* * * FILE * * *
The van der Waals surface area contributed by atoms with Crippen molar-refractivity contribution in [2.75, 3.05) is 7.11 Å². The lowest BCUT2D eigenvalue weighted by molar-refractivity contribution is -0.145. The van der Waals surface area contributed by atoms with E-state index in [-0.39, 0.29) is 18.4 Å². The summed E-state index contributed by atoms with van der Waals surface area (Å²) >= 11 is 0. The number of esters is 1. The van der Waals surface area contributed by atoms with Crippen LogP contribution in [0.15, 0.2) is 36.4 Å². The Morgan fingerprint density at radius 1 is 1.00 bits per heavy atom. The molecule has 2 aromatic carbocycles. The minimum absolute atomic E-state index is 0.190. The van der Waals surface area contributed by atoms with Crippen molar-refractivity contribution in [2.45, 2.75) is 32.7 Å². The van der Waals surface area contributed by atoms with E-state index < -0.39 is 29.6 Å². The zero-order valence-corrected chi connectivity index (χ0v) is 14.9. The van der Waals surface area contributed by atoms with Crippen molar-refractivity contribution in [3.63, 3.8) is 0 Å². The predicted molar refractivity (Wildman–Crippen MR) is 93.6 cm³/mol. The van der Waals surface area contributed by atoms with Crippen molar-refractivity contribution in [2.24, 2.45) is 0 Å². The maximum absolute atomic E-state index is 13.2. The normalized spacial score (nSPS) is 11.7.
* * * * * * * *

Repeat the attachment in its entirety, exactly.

The van der Waals surface area contributed by atoms with Crippen molar-refractivity contribution in [2.75, 3.05) is 7.11 Å². The lowest BCUT2D eigenvalue weighted by molar-refractivity contribution is -0.145. The van der Waals surface area contributed by atoms with E-state index in [-0.39, 0.29) is 18.4 Å². The summed E-state index contributed by atoms with van der Waals surface area (Å²) >= 11 is 0. The number of esters is 1. The van der Waals surface area contributed by atoms with Crippen LogP contribution in [0.15, 0.2) is 36.4 Å². The Morgan fingerprint density at radius 1 is 1.00 bits per heavy atom. The molecule has 2 aromatic carbocycles. The minimum absolute atomic E-state index is 0.190. The van der Waals surface area contributed by atoms with Crippen molar-refractivity contribution in [2.45, 2.75) is 32.7 Å². The van der Waals surface area contributed by atoms with E-state index < -0.39 is 29.6 Å². The zero-order valence-corrected chi connectivity index (χ0v) is 14.9. The van der Waals surface area contributed by atoms with Crippen molar-refractivity contribution in [3.63, 3.8) is 0 Å². The predicted molar refractivity (Wildman–Crippen MR) is 93.6 cm³/mol. The van der Waals surface area contributed by atoms with Crippen molar-refractivity contribution in [2.24, 2.45) is 0 Å². The maximum absolute atomic E-state index is 13.2. The normalized spacial score (nSPS) is 11.7.